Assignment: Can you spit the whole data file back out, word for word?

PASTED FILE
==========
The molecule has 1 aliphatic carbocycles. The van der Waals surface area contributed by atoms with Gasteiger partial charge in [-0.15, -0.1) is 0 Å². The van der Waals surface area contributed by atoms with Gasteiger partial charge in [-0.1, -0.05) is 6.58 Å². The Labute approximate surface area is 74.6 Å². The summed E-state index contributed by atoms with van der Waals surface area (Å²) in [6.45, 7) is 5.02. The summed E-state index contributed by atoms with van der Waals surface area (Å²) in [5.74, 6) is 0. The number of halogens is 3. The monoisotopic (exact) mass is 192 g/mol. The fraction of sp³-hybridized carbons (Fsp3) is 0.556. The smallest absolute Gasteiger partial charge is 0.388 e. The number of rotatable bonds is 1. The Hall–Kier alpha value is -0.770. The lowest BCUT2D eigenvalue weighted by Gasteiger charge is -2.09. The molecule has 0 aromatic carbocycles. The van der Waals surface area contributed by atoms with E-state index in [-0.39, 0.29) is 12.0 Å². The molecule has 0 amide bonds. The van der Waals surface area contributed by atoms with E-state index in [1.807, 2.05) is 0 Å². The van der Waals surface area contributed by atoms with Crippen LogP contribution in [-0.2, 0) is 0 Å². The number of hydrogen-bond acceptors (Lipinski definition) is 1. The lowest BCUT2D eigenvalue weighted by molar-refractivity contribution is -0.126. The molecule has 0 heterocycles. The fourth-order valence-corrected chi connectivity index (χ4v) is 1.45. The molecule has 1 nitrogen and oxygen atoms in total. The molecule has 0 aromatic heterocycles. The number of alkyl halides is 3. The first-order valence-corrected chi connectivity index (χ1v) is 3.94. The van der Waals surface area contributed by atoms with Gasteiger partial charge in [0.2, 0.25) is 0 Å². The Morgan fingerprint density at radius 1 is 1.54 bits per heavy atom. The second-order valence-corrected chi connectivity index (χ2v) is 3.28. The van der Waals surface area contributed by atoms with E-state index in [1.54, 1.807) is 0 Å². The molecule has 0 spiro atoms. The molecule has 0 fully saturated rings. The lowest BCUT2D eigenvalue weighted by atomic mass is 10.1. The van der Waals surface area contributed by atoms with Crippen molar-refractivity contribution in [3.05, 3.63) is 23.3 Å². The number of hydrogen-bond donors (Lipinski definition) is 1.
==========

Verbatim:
The molecule has 1 aliphatic carbocycles. The van der Waals surface area contributed by atoms with Gasteiger partial charge in [-0.15, -0.1) is 0 Å². The van der Waals surface area contributed by atoms with Gasteiger partial charge in [-0.1, -0.05) is 6.58 Å². The Labute approximate surface area is 74.6 Å². The summed E-state index contributed by atoms with van der Waals surface area (Å²) in [6.45, 7) is 5.02. The summed E-state index contributed by atoms with van der Waals surface area (Å²) in [5.74, 6) is 0. The number of halogens is 3. The monoisotopic (exact) mass is 192 g/mol. The fraction of sp³-hybridized carbons (Fsp3) is 0.556. The smallest absolute Gasteiger partial charge is 0.388 e. The number of rotatable bonds is 1. The Hall–Kier alpha value is -0.770. The lowest BCUT2D eigenvalue weighted by Gasteiger charge is -2.09. The molecule has 0 aromatic carbocycles. The van der Waals surface area contributed by atoms with E-state index in [-0.39, 0.29) is 12.0 Å². The molecule has 0 amide bonds. The van der Waals surface area contributed by atoms with E-state index in [1.807, 2.05) is 0 Å². The van der Waals surface area contributed by atoms with Crippen LogP contribution in [-0.2, 0) is 0 Å². The number of hydrogen-bond acceptors (Lipinski definition) is 1. The lowest BCUT2D eigenvalue weighted by molar-refractivity contribution is -0.126. The molecule has 0 heterocycles. The fourth-order valence-corrected chi connectivity index (χ4v) is 1.45. The molecule has 1 nitrogen and oxygen atoms in total. The molecule has 0 aromatic heterocycles. The number of alkyl halides is 3. The first-order valence-corrected chi connectivity index (χ1v) is 3.94. The van der Waals surface area contributed by atoms with Gasteiger partial charge in [0.2, 0.25) is 0 Å². The Morgan fingerprint density at radius 1 is 1.54 bits per heavy atom. The second-order valence-corrected chi connectivity index (χ2v) is 3.28. The van der Waals surface area contributed by atoms with E-state index in [1.54, 1.807) is 0 Å². The molecule has 0 spiro atoms. The molecule has 0 fully saturated rings. The lowest BCUT2D eigenvalue weighted by atomic mass is 10.1. The van der Waals surface area contributed by atoms with Crippen molar-refractivity contribution in [3.05, 3.63) is 23.3 Å². The number of hydrogen-bond donors (Lipinski definition) is 1.